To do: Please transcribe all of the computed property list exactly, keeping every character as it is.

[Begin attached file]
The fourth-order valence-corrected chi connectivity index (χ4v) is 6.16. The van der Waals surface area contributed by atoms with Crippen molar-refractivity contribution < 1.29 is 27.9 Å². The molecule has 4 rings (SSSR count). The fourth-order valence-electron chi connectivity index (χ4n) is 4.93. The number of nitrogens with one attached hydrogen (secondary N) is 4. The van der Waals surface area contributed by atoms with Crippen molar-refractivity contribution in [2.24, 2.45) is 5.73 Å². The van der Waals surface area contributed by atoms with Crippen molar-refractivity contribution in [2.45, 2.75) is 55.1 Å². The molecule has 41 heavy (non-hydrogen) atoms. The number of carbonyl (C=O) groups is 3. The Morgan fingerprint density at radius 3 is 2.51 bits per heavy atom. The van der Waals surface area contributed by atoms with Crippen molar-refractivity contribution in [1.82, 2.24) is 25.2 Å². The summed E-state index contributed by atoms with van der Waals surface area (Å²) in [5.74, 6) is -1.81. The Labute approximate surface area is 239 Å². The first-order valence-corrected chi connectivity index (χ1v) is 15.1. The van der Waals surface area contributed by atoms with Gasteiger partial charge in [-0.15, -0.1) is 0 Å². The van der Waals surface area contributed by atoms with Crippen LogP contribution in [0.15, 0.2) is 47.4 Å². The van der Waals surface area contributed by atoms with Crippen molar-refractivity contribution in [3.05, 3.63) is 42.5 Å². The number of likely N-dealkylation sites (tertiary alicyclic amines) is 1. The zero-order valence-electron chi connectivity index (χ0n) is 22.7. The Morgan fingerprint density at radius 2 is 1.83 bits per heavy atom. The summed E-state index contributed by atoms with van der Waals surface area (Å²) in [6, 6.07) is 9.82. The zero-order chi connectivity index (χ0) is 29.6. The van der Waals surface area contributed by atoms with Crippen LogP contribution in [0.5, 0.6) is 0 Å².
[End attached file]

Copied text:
The fourth-order valence-corrected chi connectivity index (χ4v) is 6.16. The van der Waals surface area contributed by atoms with Crippen molar-refractivity contribution < 1.29 is 27.9 Å². The molecule has 4 rings (SSSR count). The fourth-order valence-electron chi connectivity index (χ4n) is 4.93. The number of nitrogens with one attached hydrogen (secondary N) is 4. The van der Waals surface area contributed by atoms with Crippen molar-refractivity contribution in [2.24, 2.45) is 5.73 Å². The van der Waals surface area contributed by atoms with Crippen molar-refractivity contribution in [2.45, 2.75) is 55.1 Å². The molecule has 41 heavy (non-hydrogen) atoms. The number of carbonyl (C=O) groups is 3. The Morgan fingerprint density at radius 3 is 2.51 bits per heavy atom. The van der Waals surface area contributed by atoms with Crippen molar-refractivity contribution in [1.82, 2.24) is 25.2 Å². The summed E-state index contributed by atoms with van der Waals surface area (Å²) in [5.74, 6) is -1.81. The Labute approximate surface area is 239 Å². The first-order valence-corrected chi connectivity index (χ1v) is 15.1. The van der Waals surface area contributed by atoms with Gasteiger partial charge in [-0.15, -0.1) is 0 Å². The van der Waals surface area contributed by atoms with Crippen LogP contribution in [0.15, 0.2) is 47.4 Å². The van der Waals surface area contributed by atoms with Crippen molar-refractivity contribution in [3.05, 3.63) is 42.5 Å². The number of likely N-dealkylation sites (tertiary alicyclic amines) is 1. The zero-order valence-electron chi connectivity index (χ0n) is 22.7. The Morgan fingerprint density at radius 2 is 1.83 bits per heavy atom. The summed E-state index contributed by atoms with van der Waals surface area (Å²) in [6, 6.07) is 9.82. The zero-order chi connectivity index (χ0) is 29.6. The van der Waals surface area contributed by atoms with Crippen LogP contribution in [0.5, 0.6) is 0 Å².